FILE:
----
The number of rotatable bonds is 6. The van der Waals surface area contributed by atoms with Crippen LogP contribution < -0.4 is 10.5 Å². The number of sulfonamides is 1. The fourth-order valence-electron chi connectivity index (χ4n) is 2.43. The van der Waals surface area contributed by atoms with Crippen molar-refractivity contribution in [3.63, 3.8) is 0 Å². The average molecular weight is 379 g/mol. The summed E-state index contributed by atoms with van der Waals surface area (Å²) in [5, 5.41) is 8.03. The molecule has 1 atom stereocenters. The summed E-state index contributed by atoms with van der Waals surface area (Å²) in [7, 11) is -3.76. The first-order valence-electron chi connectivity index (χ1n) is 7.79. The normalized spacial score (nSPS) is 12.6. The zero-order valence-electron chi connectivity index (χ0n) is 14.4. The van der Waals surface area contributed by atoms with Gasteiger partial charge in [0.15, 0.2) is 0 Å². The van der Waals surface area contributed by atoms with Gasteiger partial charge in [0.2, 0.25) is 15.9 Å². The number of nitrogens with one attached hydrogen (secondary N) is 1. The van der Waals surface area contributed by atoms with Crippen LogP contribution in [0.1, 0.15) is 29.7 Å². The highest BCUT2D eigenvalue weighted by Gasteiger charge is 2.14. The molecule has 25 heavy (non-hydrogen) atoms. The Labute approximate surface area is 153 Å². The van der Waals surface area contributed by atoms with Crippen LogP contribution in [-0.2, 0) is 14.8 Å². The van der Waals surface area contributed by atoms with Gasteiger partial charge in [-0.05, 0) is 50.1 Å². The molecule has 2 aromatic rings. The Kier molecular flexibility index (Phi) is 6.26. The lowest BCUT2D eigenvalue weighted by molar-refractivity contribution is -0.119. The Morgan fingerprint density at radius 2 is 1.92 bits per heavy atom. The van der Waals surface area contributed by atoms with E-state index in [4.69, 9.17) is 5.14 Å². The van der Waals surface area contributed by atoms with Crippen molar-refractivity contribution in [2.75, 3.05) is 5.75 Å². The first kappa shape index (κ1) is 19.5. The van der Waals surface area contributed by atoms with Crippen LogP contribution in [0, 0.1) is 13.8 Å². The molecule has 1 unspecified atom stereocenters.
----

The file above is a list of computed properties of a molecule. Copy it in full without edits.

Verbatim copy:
The number of rotatable bonds is 6. The van der Waals surface area contributed by atoms with Crippen LogP contribution < -0.4 is 10.5 Å². The number of sulfonamides is 1. The fourth-order valence-electron chi connectivity index (χ4n) is 2.43. The van der Waals surface area contributed by atoms with Crippen molar-refractivity contribution in [3.63, 3.8) is 0 Å². The average molecular weight is 379 g/mol. The summed E-state index contributed by atoms with van der Waals surface area (Å²) in [5, 5.41) is 8.03. The molecule has 1 atom stereocenters. The summed E-state index contributed by atoms with van der Waals surface area (Å²) in [7, 11) is -3.76. The first-order valence-electron chi connectivity index (χ1n) is 7.79. The normalized spacial score (nSPS) is 12.6. The zero-order valence-electron chi connectivity index (χ0n) is 14.4. The van der Waals surface area contributed by atoms with Gasteiger partial charge in [0.15, 0.2) is 0 Å². The van der Waals surface area contributed by atoms with Gasteiger partial charge in [0.2, 0.25) is 15.9 Å². The number of nitrogens with one attached hydrogen (secondary N) is 1. The van der Waals surface area contributed by atoms with Crippen LogP contribution in [0.1, 0.15) is 29.7 Å². The highest BCUT2D eigenvalue weighted by Gasteiger charge is 2.14. The molecule has 25 heavy (non-hydrogen) atoms. The Labute approximate surface area is 153 Å². The van der Waals surface area contributed by atoms with Crippen LogP contribution in [-0.2, 0) is 14.8 Å². The van der Waals surface area contributed by atoms with Gasteiger partial charge in [-0.05, 0) is 50.1 Å². The molecule has 2 aromatic rings. The Kier molecular flexibility index (Phi) is 6.26. The lowest BCUT2D eigenvalue weighted by molar-refractivity contribution is -0.119. The Morgan fingerprint density at radius 2 is 1.92 bits per heavy atom. The van der Waals surface area contributed by atoms with E-state index in [4.69, 9.17) is 5.14 Å². The van der Waals surface area contributed by atoms with Crippen molar-refractivity contribution in [2.75, 3.05) is 5.75 Å². The first kappa shape index (κ1) is 19.5. The van der Waals surface area contributed by atoms with Crippen LogP contribution in [0, 0.1) is 13.8 Å². The molecule has 1 unspecified atom stereocenters.